Emergency Radiology in Pregnancy.
1Emergency Department, First Texas Hospital, United States of America
Title: Emergency Radiology in Pregnancy
Author and Speaker: Adan R Atriham, MD
No Affiliations or Conflicts of Interests
Key words: Radiology, Emergency, Pregnancy.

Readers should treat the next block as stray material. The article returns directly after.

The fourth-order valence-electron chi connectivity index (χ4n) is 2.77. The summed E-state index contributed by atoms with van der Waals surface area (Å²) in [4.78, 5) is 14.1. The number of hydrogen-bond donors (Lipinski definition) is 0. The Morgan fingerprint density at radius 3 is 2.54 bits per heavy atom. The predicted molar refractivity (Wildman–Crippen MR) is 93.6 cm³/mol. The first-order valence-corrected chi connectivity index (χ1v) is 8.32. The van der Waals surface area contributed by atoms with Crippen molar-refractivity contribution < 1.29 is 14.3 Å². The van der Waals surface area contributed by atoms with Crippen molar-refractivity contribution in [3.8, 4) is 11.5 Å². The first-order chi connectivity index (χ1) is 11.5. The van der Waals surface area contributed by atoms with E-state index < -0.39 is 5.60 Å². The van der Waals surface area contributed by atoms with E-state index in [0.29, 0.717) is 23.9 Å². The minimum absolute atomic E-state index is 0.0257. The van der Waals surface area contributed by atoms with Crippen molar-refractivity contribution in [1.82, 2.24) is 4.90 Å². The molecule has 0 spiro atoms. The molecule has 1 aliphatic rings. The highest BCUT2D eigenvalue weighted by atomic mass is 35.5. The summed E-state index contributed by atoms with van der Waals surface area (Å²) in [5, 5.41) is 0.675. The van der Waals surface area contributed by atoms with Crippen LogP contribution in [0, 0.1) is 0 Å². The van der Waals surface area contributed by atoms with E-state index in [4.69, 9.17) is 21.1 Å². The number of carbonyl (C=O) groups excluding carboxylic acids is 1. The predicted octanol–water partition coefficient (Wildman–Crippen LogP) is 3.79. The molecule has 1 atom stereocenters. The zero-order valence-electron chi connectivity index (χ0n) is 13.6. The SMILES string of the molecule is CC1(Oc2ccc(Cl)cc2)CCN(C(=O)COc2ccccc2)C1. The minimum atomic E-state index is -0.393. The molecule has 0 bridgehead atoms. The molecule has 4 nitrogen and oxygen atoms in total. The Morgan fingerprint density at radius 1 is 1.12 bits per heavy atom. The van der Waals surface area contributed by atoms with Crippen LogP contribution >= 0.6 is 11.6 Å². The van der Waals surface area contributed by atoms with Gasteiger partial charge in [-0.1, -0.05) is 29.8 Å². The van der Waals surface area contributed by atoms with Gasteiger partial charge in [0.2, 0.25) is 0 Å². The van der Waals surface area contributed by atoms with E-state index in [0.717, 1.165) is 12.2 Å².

Emergency radiology during pregnancy has always represented a challenging decision to the emergency physician. Not only because of the effects of ionizing radiation to the mother but also because of the potential harmful effects to the unborn fetus. In order to understand these challenges, it is important to review some facts about the radiation effects. The normal human immunologic system has the ability to detect, repair or destroy cells with damaged DNA. This system can be overwhelmed by large and/or repetitive doses of radiation leading to increase risk of malignancies. However, the information available on the effects of ionizing radiation is less than perfect. Currently, there are no randomized studies evaluating the dose-effect of radiation in humans. All data comes from observational studies, phantom models and extrapolation of nuclear disasters. Utilizing the aforementioned limited data seems to be sufficient to formulate some conclusions. The background dose of radiation for a 9-month pregnancy is estimated at 0.5 to 1 mSv (depending on location and altitude) and the threshold for increased risk of fetal anomalies or pregnancy loss has been calculated at 50 mSv. The standard radiological tests produce radiation doses far below 50 mSv. The National Council on Radiation Protection and Measurements, and the American College of Obstetrician and Gynecologists have both agreed that the potential health risks to a fetus are not significantly increased from most standard medical tests. In the emergency department, the important diagnostic conundrums in the pregnant patient in which radiologic studies are likely to be used include: Abdominal pain rule-out appendicitis, renal colic and urolithiasis, gynecologic disorders (ovarian torsion, adnexal mass, hemorrhagic cysts and degenerating fibroid), pulmonary embolism and trauma. Using diagnostic imaging appropriately, having informed decisions with our patients and clearly documenting all discussions will make us good stewards of these useful resources.